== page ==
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Chants of ‘Run, Joe, run’ as Biden marches in Labor Day parade

Joe Biden in Labor Day parade

Vice President Joe Biden greets people as he walks along the Labor Day parade route in Pittsburgh.

(Larry Roberts / Pittsburgh Post-Gazette)

Vice President Joe Biden issued a fiery call for a more equitable tax system as he marched with union workers Monday, diagnosing fairer taxes as a solution to a growing disparity between the wealthy and middle class.

“I hope everybody in America has a chance to become a millionaire. And we need some billionaires,” Biden said at a Labor Day gathering in Pittsburgh. “But let me tell you something, man. The tax code’s not fair. It’s simply not fair.”

Biden’s every public utterance is being heavily scrutinized of late amid questions of if, and when, he might enter the 2016 presidential race. For those who are looking for hints about how he might lean, there were surely signs that he relishes a campaign fight over the middle class.

He pointed to statistics that show American worker productivity has gone up 73% in recent decades, but wages only 9%.

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“Something’s wrong, folks,” he said. “This is not politics, this is real.… We can’t let it stand.”

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There were also signs that at least some in his audience would be receptive to his candidacy.

“Run, Joe, run,” some in the crowd shouted as Biden marched with Steelworkers union members in the Labor Day parade.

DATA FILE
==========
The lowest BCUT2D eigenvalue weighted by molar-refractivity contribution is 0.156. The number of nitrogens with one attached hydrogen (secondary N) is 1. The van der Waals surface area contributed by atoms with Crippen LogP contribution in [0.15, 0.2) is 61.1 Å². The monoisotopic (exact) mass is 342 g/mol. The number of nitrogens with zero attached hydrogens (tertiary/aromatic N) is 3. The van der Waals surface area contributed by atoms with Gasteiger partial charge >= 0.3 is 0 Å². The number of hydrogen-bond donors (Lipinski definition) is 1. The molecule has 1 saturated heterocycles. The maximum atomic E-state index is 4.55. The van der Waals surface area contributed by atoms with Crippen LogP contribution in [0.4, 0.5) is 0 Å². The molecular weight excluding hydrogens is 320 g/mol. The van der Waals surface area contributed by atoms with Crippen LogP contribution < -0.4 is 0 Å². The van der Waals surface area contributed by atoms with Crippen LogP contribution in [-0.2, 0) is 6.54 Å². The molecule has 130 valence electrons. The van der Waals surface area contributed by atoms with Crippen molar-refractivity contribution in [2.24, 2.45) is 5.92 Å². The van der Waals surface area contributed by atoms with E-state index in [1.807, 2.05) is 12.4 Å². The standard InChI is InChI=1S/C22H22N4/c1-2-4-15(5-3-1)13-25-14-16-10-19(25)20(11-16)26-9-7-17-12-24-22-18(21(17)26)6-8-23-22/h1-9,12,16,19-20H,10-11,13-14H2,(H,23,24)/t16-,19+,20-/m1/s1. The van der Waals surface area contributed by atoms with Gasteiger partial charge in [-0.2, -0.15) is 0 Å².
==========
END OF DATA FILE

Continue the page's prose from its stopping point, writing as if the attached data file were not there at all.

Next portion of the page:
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Biden touted the Obama administration’s plan to send Americans to community college tuition-free and took on critics who call the plan a government giveaway.

“Everything’s a choice,” he said, before describing a more than $10-billion-a-year tax break for “so-called trust fund babies” that benefits only 0.8% of the population. The administration’s community college plan, he said, would cost $6 billion.

“We could eliminate that tax cut, put everybody in community college who wanted to go and cut the deficit by $4 billion a year,” he said.

After just 10 minutes of remarks, Biden said he would cut his comments short on a hot holiday morning, prompting a crowd reaction egging him on.

“I’m hot. I’m mad. I’m angry,” he said.

Biden’s march in Pittsburgh’s Labor Day parade is the first of several events this week sure to keep the spotlight on him. The vice president hosts top Jewish leaders at his official residence in Washington this week for a Rosh Hashanah reception.

Thursday he travels to New York for official events and to appear on “The Late Show” with new host Stephen Colbert.

So far, however, he’s offering no new clues on whether he’ll get into the race. “You gotta talk to my wife about that. I gotta talk to my wife about that,” he said in response to one man’s shout that he should run.

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Biden said last week that he was not sure his family had the emotional stamina for a campaign after the death of his son Beau this summer.

For more on the White House and the 2016 campaign, follow @MikeMemoli

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